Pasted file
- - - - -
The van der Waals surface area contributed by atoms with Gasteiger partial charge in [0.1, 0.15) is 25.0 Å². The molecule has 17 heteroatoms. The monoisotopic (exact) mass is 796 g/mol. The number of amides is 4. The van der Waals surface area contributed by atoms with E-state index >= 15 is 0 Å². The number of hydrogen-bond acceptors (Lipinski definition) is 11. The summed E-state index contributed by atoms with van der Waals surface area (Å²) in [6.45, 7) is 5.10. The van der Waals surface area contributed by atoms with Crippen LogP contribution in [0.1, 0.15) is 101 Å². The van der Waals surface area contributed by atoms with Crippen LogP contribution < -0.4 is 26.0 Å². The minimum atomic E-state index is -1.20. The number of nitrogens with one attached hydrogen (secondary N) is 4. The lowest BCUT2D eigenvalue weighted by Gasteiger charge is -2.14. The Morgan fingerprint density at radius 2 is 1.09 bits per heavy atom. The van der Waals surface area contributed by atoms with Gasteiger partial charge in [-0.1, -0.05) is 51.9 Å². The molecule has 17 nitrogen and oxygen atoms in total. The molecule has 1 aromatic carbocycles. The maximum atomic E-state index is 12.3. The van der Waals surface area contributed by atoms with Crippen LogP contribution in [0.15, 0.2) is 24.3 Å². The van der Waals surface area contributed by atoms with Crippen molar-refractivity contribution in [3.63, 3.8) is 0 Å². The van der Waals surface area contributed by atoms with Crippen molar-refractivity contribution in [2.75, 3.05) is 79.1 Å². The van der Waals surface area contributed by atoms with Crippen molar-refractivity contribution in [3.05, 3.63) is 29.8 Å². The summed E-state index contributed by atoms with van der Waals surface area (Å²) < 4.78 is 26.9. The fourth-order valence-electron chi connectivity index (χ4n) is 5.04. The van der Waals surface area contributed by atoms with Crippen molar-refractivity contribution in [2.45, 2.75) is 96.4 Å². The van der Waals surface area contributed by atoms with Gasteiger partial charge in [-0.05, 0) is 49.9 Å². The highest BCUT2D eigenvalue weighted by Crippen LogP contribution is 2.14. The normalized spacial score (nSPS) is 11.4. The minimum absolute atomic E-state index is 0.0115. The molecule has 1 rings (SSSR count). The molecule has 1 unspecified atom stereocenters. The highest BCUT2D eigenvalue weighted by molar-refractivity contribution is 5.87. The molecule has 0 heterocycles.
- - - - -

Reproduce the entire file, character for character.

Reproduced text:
The van der Waals surface area contributed by atoms with Gasteiger partial charge in [0.1, 0.15) is 25.0 Å². The molecule has 17 heteroatoms. The monoisotopic (exact) mass is 796 g/mol. The number of amides is 4. The van der Waals surface area contributed by atoms with E-state index >= 15 is 0 Å². The number of hydrogen-bond acceptors (Lipinski definition) is 11. The summed E-state index contributed by atoms with van der Waals surface area (Å²) in [6.45, 7) is 5.10. The van der Waals surface area contributed by atoms with Crippen LogP contribution in [0.1, 0.15) is 101 Å². The van der Waals surface area contributed by atoms with Crippen LogP contribution < -0.4 is 26.0 Å². The minimum atomic E-state index is -1.20. The number of nitrogens with one attached hydrogen (secondary N) is 4. The lowest BCUT2D eigenvalue weighted by Gasteiger charge is -2.14. The Morgan fingerprint density at radius 2 is 1.09 bits per heavy atom. The van der Waals surface area contributed by atoms with Gasteiger partial charge in [-0.1, -0.05) is 51.9 Å². The molecule has 17 nitrogen and oxygen atoms in total. The molecule has 1 aromatic carbocycles. The maximum atomic E-state index is 12.3. The van der Waals surface area contributed by atoms with Crippen LogP contribution in [0.15, 0.2) is 24.3 Å². The van der Waals surface area contributed by atoms with Crippen molar-refractivity contribution in [3.63, 3.8) is 0 Å². The van der Waals surface area contributed by atoms with Crippen molar-refractivity contribution in [2.75, 3.05) is 79.1 Å². The van der Waals surface area contributed by atoms with Crippen molar-refractivity contribution in [3.05, 3.63) is 29.8 Å². The summed E-state index contributed by atoms with van der Waals surface area (Å²) < 4.78 is 26.9. The fourth-order valence-electron chi connectivity index (χ4n) is 5.04. The van der Waals surface area contributed by atoms with Crippen molar-refractivity contribution in [2.45, 2.75) is 96.4 Å². The van der Waals surface area contributed by atoms with Gasteiger partial charge in [-0.05, 0) is 49.9 Å². The highest BCUT2D eigenvalue weighted by Crippen LogP contribution is 2.14. The normalized spacial score (nSPS) is 11.4. The minimum absolute atomic E-state index is 0.0115. The molecule has 1 rings (SSSR count). The molecule has 1 unspecified atom stereocenters. The highest BCUT2D eigenvalue weighted by molar-refractivity contribution is 5.87. The molecule has 0 heterocycles.